About the Model S
The daddy. The one that made people sit up and take notice of what an electric car can be. Still revolutionary, six years after it was unveiled.
379 miles (WLTP)
8 year waranty
or 100,000 miles
It looks like a very stylish, yet conventional, executive saloon. This is a clever trick by the designers in Palo Alto for two reasons. It provides an instant visual association with what a consumer would typically expect from a luxury saloon, which means their target market aren't having to make too much of a leap when 'going electric'. And then there's the sheer joy of stepping into a car that looks like that, but performs more like a dragster.
0-60 in 4.2s
*Based on 100D
Tesla lead the way with pushing the sustainability agenda as a manufacturer - they only make fully electric plug-in vehicles, so they're absolutely the flag bearers in this market. The Model S doesn't do anything more that the rest of the range does, but that's still a very high bar.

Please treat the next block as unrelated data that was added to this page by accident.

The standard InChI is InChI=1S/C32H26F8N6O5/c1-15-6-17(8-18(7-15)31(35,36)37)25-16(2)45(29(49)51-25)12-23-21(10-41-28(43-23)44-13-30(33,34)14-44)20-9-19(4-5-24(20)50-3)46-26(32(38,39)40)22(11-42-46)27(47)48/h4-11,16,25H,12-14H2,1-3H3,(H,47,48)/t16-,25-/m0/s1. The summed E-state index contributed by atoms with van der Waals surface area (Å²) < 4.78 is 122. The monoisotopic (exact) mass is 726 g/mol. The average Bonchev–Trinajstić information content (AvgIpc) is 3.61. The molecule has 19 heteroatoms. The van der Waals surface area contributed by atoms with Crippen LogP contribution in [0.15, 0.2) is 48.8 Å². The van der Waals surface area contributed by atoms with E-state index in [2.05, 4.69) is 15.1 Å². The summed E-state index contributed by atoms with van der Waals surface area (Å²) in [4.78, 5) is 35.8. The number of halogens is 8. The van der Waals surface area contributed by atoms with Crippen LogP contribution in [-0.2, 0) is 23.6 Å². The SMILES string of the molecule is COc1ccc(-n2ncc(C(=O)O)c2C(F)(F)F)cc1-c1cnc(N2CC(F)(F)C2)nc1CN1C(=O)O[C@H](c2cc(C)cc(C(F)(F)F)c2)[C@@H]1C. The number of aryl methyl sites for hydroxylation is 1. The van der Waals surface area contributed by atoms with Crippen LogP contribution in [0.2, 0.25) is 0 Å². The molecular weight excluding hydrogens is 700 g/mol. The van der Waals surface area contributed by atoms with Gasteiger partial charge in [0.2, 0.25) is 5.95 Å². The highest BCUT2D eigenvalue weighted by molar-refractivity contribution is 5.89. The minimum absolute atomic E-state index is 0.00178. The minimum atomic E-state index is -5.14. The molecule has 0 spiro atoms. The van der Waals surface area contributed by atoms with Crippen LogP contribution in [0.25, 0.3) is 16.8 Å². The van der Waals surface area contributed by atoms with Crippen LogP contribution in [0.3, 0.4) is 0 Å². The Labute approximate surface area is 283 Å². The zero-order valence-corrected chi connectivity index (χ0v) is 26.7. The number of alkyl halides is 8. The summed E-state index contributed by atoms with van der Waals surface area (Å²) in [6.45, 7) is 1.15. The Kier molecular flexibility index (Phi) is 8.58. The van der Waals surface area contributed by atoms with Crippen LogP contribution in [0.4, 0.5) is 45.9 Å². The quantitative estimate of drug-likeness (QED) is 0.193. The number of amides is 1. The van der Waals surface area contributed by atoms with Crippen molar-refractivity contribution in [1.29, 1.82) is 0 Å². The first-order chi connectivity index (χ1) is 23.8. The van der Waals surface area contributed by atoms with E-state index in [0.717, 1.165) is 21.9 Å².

Fuel cost comparison
Fuel cost (yearly)
Tesla Model S
BMW 7 Series
All the talk is around how fast this accelerates, and it really does go. But strip that away and it's a really comfortable, perfectly judged piece of engineering that truly marries style with substance. There's plenty of room in the back and in the bonnet for luggage. The massive central console has been beautifully designed to make choosing from the multitude of options completely intuitive.
But, most of all, it's really fast.
I've not experienced that kind of acceleration in a saloon car shape before
Chris Harris, Top Gear
One of the sexiest cars on the market. It's the perfect mix of tech and smooth driving
Octopus Electric Vehicles
*All cost comparisons are based on driving 8000 miles per year, charging at home from an empty battery to a full one, for an Octopus Energy customer on Octopus Go, the tariff designed for EV drivers. If you regularly use charging networks this might be slightly different